LONDON—ViiV Healthcare recently announced a pair of approvals for Triumeq—a combination of dolutegravir, abacavir and lamivudine offering a once-daily regimen for the treatment of HIV infection—the first being U.S. Food and Drug Administration approval in the United States on Aug. 22 and the second being the European Commission (EC) granting marketing authorization on Sept. 3.
Triumeq is ViiV Healthcare’s first dolutegravir-based fixed-dose combination, offering many people living with HIV infection the option of a single-pill regimen that combines the integrase strand transfer inhibitor (INSTI) dolutegravir with the nucleoside reverse transcriptase inhibitors (NRTIs) abacavir and lamivudine. ViiV Healthcare is a joint venture between GlaxoSmithKline, Pfizer and Shionogi.
“Today’s approval of Triumeq offers many people living with HIV in the U.S. the first single-pill regimen containing dolutegravir,” noted Dr. Dominique Limet, CEO of ViiV Healthcare, who added that his company “is committed to delivering advances in care and new treatment options to physicians and people living with HIV. We are proud to announce this important milestone, marking the second new treatment to be approved in the U.S. from our pipeline of medicines.”
Limet likewise keyed in on the value of patients’ first-ever opportunity to get a single-pill regimen containing dolutegravir when he commented on the EC marketing authorization, but also added, “Triumeq is a direct result of ViiV Healthcare’s patient-centered approach to innovation. As a company that focuses 100 percent on HIV, our commitment is to continue to deliver new options for care and treatment for people living with HIV.”
In both the FDA and EC approvals, the positive decisions were based, ViiV Healthcare says, on two clinical trials. The first is a Phase 3 study (called SINGLE) of treatment-naïve adults that was conducted with dolutegravir and abacavir/lamivudine as separate pills; the second was a bioequivalence study of the fixed-dose combination of abacavir, dolutegravir and lamivudine when taken as a single pill compared to the administration of dolutegravir and the NRTIs abacavir/lamivudine as separate pills.
In the SINGLE study, a non-inferiority trial with a prespecified superiority analysis, more patients were undetectable (HIV-1 RNA <50 copies/mL) in the dolutegravir and abacavir/lamivudine arm (the separate components of Triumeq) than in the Atripla (efavirenz, emtricitabine and tenofovir) arm, the most commonly used single-pill regimen. The difference was statistically significant, ViiV Healthcare reports, and met the prespecified test for superiority. The difference was driven by a higher rate of discontinuation due to adverse events in the Atripla arm, the company adds.
Atripla is a product of Foster City, Calif.-based biotech Gilead Sciences Inc.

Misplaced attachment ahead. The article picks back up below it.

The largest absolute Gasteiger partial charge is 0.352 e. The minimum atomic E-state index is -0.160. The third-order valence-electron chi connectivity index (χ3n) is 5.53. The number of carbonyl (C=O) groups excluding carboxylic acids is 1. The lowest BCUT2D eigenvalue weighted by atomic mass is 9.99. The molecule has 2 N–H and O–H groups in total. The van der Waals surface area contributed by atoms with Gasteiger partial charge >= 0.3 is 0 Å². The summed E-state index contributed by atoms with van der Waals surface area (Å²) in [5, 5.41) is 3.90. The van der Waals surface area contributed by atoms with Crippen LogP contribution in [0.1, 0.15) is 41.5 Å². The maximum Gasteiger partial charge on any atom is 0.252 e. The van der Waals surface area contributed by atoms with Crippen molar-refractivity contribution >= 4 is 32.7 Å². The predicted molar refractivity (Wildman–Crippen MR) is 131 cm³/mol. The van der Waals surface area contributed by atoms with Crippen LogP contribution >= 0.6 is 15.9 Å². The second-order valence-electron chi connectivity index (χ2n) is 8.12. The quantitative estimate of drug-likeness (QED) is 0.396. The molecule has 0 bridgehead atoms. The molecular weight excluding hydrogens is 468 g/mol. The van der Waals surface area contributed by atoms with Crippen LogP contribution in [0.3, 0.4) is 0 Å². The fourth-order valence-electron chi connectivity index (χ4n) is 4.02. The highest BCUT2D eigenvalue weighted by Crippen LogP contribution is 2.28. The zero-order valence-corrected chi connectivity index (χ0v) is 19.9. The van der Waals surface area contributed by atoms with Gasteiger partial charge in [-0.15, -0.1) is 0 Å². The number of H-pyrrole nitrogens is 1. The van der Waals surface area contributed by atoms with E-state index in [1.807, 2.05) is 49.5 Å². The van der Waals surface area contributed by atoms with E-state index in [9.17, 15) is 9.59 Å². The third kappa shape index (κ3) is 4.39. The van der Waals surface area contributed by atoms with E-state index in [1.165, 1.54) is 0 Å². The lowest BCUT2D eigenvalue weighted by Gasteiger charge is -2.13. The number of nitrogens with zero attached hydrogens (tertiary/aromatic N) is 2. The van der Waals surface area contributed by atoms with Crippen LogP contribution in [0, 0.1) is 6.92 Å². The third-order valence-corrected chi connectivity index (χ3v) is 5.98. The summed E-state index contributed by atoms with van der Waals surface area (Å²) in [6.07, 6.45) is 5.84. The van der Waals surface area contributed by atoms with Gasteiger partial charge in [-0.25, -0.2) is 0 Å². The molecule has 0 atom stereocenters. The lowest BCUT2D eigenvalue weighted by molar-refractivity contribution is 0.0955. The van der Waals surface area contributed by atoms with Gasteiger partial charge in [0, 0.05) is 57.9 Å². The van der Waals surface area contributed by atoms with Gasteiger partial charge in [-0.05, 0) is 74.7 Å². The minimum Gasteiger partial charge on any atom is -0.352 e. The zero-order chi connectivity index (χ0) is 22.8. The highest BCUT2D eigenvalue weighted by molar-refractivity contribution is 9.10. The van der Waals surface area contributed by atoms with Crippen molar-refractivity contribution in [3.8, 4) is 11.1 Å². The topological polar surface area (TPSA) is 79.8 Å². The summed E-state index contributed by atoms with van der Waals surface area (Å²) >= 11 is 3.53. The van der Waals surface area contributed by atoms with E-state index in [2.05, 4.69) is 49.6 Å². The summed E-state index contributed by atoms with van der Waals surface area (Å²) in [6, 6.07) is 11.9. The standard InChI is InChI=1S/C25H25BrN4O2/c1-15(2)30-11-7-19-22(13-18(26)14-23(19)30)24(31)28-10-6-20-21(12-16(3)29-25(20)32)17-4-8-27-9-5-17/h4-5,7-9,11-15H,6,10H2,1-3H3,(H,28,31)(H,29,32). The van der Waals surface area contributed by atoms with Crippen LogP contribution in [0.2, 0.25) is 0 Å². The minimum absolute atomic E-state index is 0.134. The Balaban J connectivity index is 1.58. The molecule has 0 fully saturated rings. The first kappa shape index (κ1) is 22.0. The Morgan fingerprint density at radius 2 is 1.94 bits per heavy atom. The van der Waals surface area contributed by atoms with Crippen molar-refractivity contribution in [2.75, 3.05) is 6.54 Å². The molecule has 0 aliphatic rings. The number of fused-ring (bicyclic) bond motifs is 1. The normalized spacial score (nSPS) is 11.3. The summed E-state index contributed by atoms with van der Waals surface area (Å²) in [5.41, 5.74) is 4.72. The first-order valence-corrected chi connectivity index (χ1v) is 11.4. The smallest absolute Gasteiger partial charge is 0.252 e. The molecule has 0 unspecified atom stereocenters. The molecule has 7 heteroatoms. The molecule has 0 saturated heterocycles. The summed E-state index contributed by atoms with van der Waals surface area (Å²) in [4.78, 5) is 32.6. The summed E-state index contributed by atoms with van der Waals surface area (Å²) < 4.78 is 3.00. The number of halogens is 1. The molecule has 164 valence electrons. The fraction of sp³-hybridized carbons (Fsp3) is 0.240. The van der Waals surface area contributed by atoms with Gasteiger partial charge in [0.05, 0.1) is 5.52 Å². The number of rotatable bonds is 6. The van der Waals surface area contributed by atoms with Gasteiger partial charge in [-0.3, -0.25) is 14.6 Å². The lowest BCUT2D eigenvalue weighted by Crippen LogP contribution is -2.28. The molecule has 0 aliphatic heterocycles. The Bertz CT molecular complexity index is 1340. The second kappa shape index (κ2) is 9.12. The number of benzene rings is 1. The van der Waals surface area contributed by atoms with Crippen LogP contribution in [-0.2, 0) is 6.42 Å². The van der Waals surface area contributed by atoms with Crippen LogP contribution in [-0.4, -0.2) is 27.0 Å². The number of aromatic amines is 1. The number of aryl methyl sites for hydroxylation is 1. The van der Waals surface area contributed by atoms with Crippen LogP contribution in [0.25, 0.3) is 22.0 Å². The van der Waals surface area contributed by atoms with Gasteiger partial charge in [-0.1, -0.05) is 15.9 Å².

At 96 weeks, 80 percent of participants on the dolutegravir-based regimen were virologically suppressed, compared to 72 percent of participants on Atripla. Grade 2 to 4 treatment-emergent adverse reactions that occurred in 2 percent or more of participants taking the dolutegavir-based regimen were insomnia (3 percent), headache (2 percent) and fatigue (2 percent).
ViiV Healthcare did offer several caveats for the promising therapeutic, though. Triumeq alone is not recommended for use in patients with current or past history of resistance to any components of Triumeq. Triumeq alone is not recommended in patients with resistance-associated integrase substitutions or clinically suspected INSTI resistance, because the dose of dolutegravir in Triumeq is insufficient in these populations. Before initiating treatment with abacavir-containing products, screening for the presence of a genetic marker, the HLA-B*5701 allele, should be performed in any HIV-infected patient, irrespective of racial origin. Finally, products containing abacavir should not be used in patients known to carry the HLA-B*5701 allele.
As already noted, Triumeq is a fixed-dose combination containing the INSTI dolutegravir and the NRTIs abacavir and lamivudine. Two essential steps in the HIV life cycle are replication, when the virus turns its RNA copy into DNA, and integration, which is the moment when viral DNA becomes part of the host cell’s DNA. These processes require two enzymes called reverse transcriptase and integrase. NRTIs and INSTIs interfere with the action of the two enzymes to prevent the virus from replicating and further infecting cells.
ViiV Healthcare’s dolutegravir was approved in the United States in August 2013 and in Europe in January 2014 under the brand name Tivicay. The Committee for Medicinal Products for Human Use of the European Medicines Agency granted a positive opinion on the Marketing Authorization Application for Triumeq on June 26 of this year. Regulatory applications are also being evaluated in other markets worldwide, including Australia, Brazil and Canada.
Commenting on the U.S. approval of the new three-drug pill, Zacks Investment Research was upbeat, noting, “We are pleased with the approval of Triumeq in the U.S. The single-pill regimen of Triumeq will reduce the pill burden on patients and improve convenience and compliance. It is also a step forward for Tivicay, having been approved last year as an add-on therapy to other antiretroviral agents.”
Infectious disease analyst Dr. Moritz Herrmann at GlobalData went so far as to say the approval of Triumeq “threatens Gilead’s monopoly,” adding, “Triumeq will be launched in the competitive FDC, single-tablet, anti-HIV market, which, so far, has been dominated by regimens developed and marketed by Gilead Sciences.”